There’s an old saying about excuses. OK, well maybe it isn’t all that old, but it’s a pretty good one, at least I think it is a good one. True it isn’t famous or anything… fine, you got me, but it is what I say about excuses:
When you’re looking for an excuse, one is as good as another.
That night, the Jewish authorities were looking for an excuse to kill Jesus, and they really weren’t all too choosy about their excuse as long as everyone could keep the story straight; after all this guy was pretty popular.
Parallel Texts: Matthew 26:57-68; Luke 22:54, 63-65; John 23:24
Jesus on trial before the full cast of Jewish authorities: Can you imagine anything more ridiculous? The Son of God actually on trial before a group of corrupt hypocrites cowering behind their fancy robes, their meaningless earthly positions, desperate to maintain the magnificent fiction of their own self-righteousness, and all this for what reason? So they can truthfully preserve a lie! So they can lawfully continue their corruption. So they can graciously continue in their oppression.
E.G. Marshall once said that truth is stranger than fiction… especially if you change it to make a good story. No changes are necessary for this story; it is just strange.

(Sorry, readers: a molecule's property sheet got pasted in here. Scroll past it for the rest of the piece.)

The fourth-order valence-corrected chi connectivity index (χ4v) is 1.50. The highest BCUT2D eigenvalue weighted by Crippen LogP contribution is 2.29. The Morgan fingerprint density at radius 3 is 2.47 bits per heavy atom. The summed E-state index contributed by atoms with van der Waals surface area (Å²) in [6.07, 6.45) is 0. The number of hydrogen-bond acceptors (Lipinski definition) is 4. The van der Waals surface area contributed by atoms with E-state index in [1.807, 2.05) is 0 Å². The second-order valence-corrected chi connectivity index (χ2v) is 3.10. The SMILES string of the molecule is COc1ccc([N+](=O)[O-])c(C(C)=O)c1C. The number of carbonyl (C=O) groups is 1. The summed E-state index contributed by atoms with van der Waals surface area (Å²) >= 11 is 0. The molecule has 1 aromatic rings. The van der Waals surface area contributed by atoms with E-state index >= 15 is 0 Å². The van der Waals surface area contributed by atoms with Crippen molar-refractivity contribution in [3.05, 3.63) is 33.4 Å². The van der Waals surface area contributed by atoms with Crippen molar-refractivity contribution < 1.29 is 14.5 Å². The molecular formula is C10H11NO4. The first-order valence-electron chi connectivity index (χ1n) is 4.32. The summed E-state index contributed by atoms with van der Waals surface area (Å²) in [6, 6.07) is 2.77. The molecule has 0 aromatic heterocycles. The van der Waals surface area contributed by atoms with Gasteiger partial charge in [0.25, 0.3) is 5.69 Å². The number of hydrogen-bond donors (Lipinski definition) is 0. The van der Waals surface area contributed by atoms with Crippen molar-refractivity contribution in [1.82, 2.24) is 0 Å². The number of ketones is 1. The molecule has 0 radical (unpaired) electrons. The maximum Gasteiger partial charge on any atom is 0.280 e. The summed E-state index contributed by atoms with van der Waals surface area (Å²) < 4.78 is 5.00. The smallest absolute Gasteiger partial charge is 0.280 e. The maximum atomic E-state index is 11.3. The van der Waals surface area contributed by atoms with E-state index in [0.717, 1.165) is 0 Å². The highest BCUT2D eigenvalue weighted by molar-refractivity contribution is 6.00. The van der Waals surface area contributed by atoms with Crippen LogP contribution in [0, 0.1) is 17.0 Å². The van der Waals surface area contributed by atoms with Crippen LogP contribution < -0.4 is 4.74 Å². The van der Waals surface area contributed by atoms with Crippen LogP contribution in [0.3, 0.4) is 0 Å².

The biggest problem these clowns have is that their fake witnesses keep contradicting one another. Evidently, the witnesses for the prosecution weren’t very well prepared to give testimony; at least they seemed to be forgetting their lines. Maybe they had a few drinks beforehand and kept going off script, who knows? In any event, they were screwing up the phony trial. Jesus wasn’t helping them; He kept declining comment. There’s an old saying in politics: “When your opponent is self-destructing, get out of his way.” Jesus was staying out-of-the-way in this fiasco, until…
The high priest finally asks Jesus directly the critical question: “Are you the Messiah, the Son of the Blessed One?”
“I am,” said Jesus. “And you will see the Son of Man sitting at the right hand of the Mighty One and coming on the clouds of heaven.”
That did it, that’s what the high priest wanted to hear: blasphemy!
Jesus has assumed onto himself the rights or attributes of God in his reply, and under the Law, he must die for his crime… unless it had been a truthful answer. Because this was a high tribunal of the religious leaders, all of whom were genuinely interested in finding the Truth in holiness and all righteousness and propriety, did the high priest examine any facts that might substantiate Jesus’ claim?
Certainly not; he was only seeking an excuse to kill! Jesus was condemned immediately, spat upon and taken away and beaten.
Meanwhile, Peter, just outside in the courtyard, denied Jesus three times. (Mark 14:66-72)
The next morning, the Jewish religious leaders, those great paragons of God’s Law and the supremacy of everything Jewish, take Jesus to the unclean Gentile dogs and beseech them to murder an innocent man, sent by God to deliver them as the irony continues in our next post…